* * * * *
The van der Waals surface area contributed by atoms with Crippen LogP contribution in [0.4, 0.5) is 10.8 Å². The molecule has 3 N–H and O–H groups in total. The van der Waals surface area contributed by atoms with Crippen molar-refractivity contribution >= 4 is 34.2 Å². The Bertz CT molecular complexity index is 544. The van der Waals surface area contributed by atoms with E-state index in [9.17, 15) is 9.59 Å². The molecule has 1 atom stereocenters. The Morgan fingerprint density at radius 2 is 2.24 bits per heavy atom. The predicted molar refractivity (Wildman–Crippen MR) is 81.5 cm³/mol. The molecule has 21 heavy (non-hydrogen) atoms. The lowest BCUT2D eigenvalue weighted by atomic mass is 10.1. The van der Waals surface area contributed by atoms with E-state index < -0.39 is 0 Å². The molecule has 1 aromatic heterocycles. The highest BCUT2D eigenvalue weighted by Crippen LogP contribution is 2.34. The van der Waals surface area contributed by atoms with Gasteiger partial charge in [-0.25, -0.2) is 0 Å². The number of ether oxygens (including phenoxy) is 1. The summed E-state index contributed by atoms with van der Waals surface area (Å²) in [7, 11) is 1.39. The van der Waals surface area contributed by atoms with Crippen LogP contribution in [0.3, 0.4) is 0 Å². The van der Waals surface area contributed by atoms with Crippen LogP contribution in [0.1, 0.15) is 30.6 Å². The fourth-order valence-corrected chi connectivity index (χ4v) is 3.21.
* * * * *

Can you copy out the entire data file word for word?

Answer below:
The van der Waals surface area contributed by atoms with Crippen LogP contribution in [0.4, 0.5) is 10.8 Å². The molecule has 3 N–H and O–H groups in total. The van der Waals surface area contributed by atoms with Crippen molar-refractivity contribution >= 4 is 34.2 Å². The Bertz CT molecular complexity index is 544. The van der Waals surface area contributed by atoms with E-state index in [9.17, 15) is 9.59 Å². The molecule has 1 atom stereocenters. The Morgan fingerprint density at radius 2 is 2.24 bits per heavy atom. The predicted molar refractivity (Wildman–Crippen MR) is 81.5 cm³/mol. The molecule has 21 heavy (non-hydrogen) atoms. The lowest BCUT2D eigenvalue weighted by atomic mass is 10.1. The van der Waals surface area contributed by atoms with E-state index < -0.39 is 0 Å². The molecule has 1 aromatic heterocycles. The highest BCUT2D eigenvalue weighted by Crippen LogP contribution is 2.34. The van der Waals surface area contributed by atoms with Gasteiger partial charge in [-0.25, -0.2) is 0 Å². The number of ether oxygens (including phenoxy) is 1. The summed E-state index contributed by atoms with van der Waals surface area (Å²) in [7, 11) is 1.39. The van der Waals surface area contributed by atoms with Crippen LogP contribution in [0.3, 0.4) is 0 Å². The van der Waals surface area contributed by atoms with Crippen LogP contribution in [0.1, 0.15) is 30.6 Å². The fourth-order valence-corrected chi connectivity index (χ4v) is 3.21.